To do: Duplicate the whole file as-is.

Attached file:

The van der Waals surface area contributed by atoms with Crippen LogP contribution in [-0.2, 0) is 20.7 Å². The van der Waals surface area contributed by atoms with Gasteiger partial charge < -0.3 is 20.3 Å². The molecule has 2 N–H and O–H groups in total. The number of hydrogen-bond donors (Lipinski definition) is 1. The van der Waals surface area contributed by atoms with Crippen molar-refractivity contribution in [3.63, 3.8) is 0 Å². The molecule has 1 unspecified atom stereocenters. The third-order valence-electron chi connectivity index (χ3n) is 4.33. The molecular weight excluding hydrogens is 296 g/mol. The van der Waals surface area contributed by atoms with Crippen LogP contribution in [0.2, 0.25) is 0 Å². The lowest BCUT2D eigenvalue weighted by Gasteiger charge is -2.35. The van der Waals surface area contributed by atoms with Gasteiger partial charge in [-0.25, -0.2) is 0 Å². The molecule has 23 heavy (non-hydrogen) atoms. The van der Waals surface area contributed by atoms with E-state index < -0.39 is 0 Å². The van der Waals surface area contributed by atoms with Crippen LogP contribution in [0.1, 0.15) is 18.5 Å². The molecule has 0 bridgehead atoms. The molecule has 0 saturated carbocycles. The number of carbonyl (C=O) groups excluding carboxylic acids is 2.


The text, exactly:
The van der Waals surface area contributed by atoms with Crippen LogP contribution in [-0.2, 0) is 20.7 Å². The van der Waals surface area contributed by atoms with Gasteiger partial charge < -0.3 is 20.3 Å². The molecule has 2 N–H and O–H groups in total. The number of hydrogen-bond donors (Lipinski definition) is 1. The van der Waals surface area contributed by atoms with Crippen molar-refractivity contribution in [3.63, 3.8) is 0 Å². The molecule has 1 unspecified atom stereocenters. The third-order valence-electron chi connectivity index (χ3n) is 4.33. The molecular weight excluding hydrogens is 296 g/mol. The van der Waals surface area contributed by atoms with Crippen LogP contribution in [0.2, 0.25) is 0 Å². The lowest BCUT2D eigenvalue weighted by Gasteiger charge is -2.35. The van der Waals surface area contributed by atoms with Gasteiger partial charge in [-0.25, -0.2) is 0 Å². The molecule has 23 heavy (non-hydrogen) atoms. The van der Waals surface area contributed by atoms with E-state index < -0.39 is 0 Å². The van der Waals surface area contributed by atoms with Crippen LogP contribution in [0.1, 0.15) is 18.5 Å². The molecule has 0 bridgehead atoms. The molecule has 0 saturated carbocycles. The number of carbonyl (C=O) groups excluding carboxylic acids is 2.